Losing weight can be a tricky thing. Over the years it has been simplified down to “burn more calories than you take in,” but does that really tell the whole story? Ask almost anyone who has tried to lose weight, and chances are they will say “no.”
If it were as simple as that, wouldn’t we all be lean, mean, beach-ready machines?
The truth is that the ultimate goal of reducing calories in and boosting calories out is just the tip of the iceberg. Real success is about more than just food and counting the calories we take in versus the calories we burn. The healthy weight loss equation also includes several other key factors that are now being explored more in depth. If reaching a healthy weight is on your to-do list, start with a healthy diet (calories in) and regular exercise (calories out), but don’t forget about the following as you put together your formula for success:
There is no doubt that food is tied to our emotions. Certain meals and foods flavor our celebrations, call to mind powerful memories and offer us support during difficult times. Unfortunately, this may work against us when it comes to weight loss, especially when we don’t recognize the importance of this factor. In fact, according to a recent national survey, 90 percent of respondents discounted the mind as a barrier to weight loss. Diane Robinson, PhD, a neuropsychologist and Program Director of Integrative Medicine at Orlando Health, the organization that commissioned the survey, stated that, “In order to lose weight and keep it off long term, we need to do more than just think about what we eat; we also need to understand why we’re eating.” Getting real about why you’re eating may be your first step to achieving your weight loss goal.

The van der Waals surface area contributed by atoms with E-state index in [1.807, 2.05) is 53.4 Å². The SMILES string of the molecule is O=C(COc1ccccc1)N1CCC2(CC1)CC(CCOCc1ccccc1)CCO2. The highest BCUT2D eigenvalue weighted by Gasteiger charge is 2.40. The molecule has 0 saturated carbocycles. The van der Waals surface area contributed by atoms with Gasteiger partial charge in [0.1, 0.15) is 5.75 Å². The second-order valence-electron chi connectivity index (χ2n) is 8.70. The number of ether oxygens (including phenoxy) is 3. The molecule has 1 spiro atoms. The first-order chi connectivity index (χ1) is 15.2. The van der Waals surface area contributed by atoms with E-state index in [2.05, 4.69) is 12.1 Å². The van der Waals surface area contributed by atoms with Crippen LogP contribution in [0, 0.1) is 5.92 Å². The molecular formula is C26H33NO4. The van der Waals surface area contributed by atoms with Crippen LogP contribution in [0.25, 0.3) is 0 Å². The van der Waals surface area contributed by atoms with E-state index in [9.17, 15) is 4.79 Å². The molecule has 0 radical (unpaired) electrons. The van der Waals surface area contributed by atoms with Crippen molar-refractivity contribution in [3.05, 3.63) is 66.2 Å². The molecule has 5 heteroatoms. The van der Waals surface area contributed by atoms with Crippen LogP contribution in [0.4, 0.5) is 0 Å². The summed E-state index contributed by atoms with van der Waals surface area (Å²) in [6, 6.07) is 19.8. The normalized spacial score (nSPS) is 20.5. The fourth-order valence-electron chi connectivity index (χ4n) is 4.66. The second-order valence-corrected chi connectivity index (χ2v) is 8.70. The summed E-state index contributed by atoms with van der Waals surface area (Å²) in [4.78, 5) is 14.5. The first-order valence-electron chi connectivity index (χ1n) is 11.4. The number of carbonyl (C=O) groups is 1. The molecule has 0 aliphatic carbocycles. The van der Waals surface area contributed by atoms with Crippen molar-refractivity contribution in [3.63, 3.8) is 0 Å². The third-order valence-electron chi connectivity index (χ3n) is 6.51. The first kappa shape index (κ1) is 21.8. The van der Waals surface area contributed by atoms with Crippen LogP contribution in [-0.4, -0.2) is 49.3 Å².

More and more research is now coming out linking the speed at which we eat our meals to calories consumed. Findings indicate that slowing down to savor and enjoy your meal can be an effective weight loss strategy because it allows the body time to release satiety or fullness hormones, reducing the risk of overeating. If your eating is in overdrive, consider adopting slow-down strategies such as eliminating distractions like the television and your cell phone, or setting down your fork in between bites to savor the flavor and avoid extra calories.
It’s not just beauty sleep anymore; it’s total health sleep. Getting the recommended amount of sleep per night can help lower your risk of high blood pressure, reduce stress, boost immunity and achieve a healthy weight. Studies are consistently linking sleep deprivation (and in some cases, excessive sleep) to increased weight and risk of obesity. Researchers believe this lack of adequate sleep may influence weight through its effects on appetite, physical activity, and/or thermoregulation. In other words, skipping Zs may make you eat more and move less.
One of the most common objections to the calories in/calories out statement is that not all calories are created equal. High quality foods, such as lean proteins, fruits and vegetables, and whole grains, are nutrient-dense options that can help support your weight loss efforts. The calories in a donut do not promote weight loss, even if they do fit into your calorie-tracking app. For lasting weight loss, aim for filling your diet with high quality, fiber and protein-rich foods, with some room here and there for the not-so-quality foods you enjoy.
This factor is one of the newest to be studied and the results are really making us think. Dr. Brian Wansink and his team at Cornell University’s Food & Brand Lab has been delving deep into everything from where we sit in restaurants to the size of our plates and how these factors unconsciously affect what we eat. Take a look at some of their key discoveries to begin using them to your advantage for weight loss success.
Weight loss is about more than just food. The weight loss equation can be a complicated one, requiring a more holistic strategy for lasting success.